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Authentic Street Foods of Mexico


I went deep into Mexico today and ate my fill of incredible regional street foods.

Yes, that meant I paid substantial visits to places as far afield as Oaxaca, Jalisco, Michoacan and Yucatan, with a quick foray to Veracruz for super-fresh seafood. And even if I’d traded my traditional Mexican public bus for some sort of private jet, I wouldn’t have been able to go all those places in one day if it weren’t for a chef named Johnny Hernandez, whose business card bills him as “El Mero Mero” (head honcho, grand poobah) of a place called La Gloria. Right on the newly extended Riverwalk. Right in the reborn Pearl Brewery complex. Right in the heart of San Antonio.

To hear Hernandez tell the tale, he’s spent much of his life traveling through Mexico tasting food on the streets – though the research for La Gloria began in earnest about five years ago. The guy was born to be a chef, it seems, growing up in and around his family’s San Antonio catering business. Yet when it came time to open his own place, it wasn’t French or Italian he wanted to cook, though of course he knew how. What he wanted to cook was all those unknown little platefuls he’d sampled just down the street and around the corner.

“I always tried to have somebody local take me and introduce me,” Hernandez told me this afternoon as we sampled our way through the many-splendored thing that is La Gloria’s menu. “Otherwise, I’m just this guy from America coming in and trying to steal their recipe.” He smiles. “I think they felt better when they realized I wasn’t going to open a place right next door.”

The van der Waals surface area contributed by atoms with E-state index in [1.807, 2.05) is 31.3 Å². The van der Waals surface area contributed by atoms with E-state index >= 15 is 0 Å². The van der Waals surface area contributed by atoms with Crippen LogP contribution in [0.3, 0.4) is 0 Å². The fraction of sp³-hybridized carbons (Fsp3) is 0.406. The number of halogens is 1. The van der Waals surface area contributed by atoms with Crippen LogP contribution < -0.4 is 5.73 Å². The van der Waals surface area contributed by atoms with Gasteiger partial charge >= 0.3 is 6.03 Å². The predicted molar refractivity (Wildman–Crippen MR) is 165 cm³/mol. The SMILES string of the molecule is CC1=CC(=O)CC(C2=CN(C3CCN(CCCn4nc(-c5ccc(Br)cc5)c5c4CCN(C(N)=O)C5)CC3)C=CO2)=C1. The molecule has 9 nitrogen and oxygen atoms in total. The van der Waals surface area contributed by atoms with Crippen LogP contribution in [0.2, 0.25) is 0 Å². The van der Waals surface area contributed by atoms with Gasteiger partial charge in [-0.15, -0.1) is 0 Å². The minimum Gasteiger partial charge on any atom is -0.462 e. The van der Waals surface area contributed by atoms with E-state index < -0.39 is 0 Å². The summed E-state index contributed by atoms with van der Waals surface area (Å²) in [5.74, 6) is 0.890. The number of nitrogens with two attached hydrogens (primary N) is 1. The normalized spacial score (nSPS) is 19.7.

La Gloria is a constant and delicious contradiction: authentic Mexican street food, often the lowest of the low, the simplest of the simple, prepared under the watchful eye of a chef trained at the Culinary Institute of America and polished at posh addresses like the Mirage Hotel & Casino in Las Vegas and the Four Seasons Biltmore in Santa Barbara. Many foods here are familiar in concept – tacos with a wide selection of fillings, for instance, tostadas (which the double-sided menu patiently explains are known as chalupas in San Antonio), even the ever-popular tortas y mas. Emphasis, I’m sure, on the “y mas.” Yet a host of regional names and exotic, melting-pot techniques follow fast and furious at La Gloria after that.

There are tlayudas, described as “Mexican pizzas,” and sopes and molcajetes, that last a bowl carved in volcanic stone that transports all kinds of queso, beef and pork to your table. I particularly enjoyed the panuchos, even though the word sounds like an off-color Sicilian nickname. What I experienced was Yucatecan cochinita pibil that came shredded atop a gordita stuffed with mashed black beans. It was nothing short of glorious. And even a simple taco showed up with bright orange anchiote-marinated pork, learned from Lebanese immigrants to Mexico (said Chef Johnny) and tasting for all the world like a Mexican gyro. The world needs a Mexican gyro!

In the six months La Gloria has been open, Hernandez has come up with quite a slogan – and he posts it almost everywhere:  NO HACE FALTA MORIR PARA LLEGAR A LA GLORIA. For me and the rest of the gringos in his restaurant’s crowded dining room, that means: You don’t have to die to go to heaven. And that, as you’d expect, is good news indeed.


About John DeMers

I've been a journalist and author forever. My favorite single word in the English language is "foodandwine." This spirit drives my 45 published books and my weekly radio show heard in Houston, Dallas and Austin.

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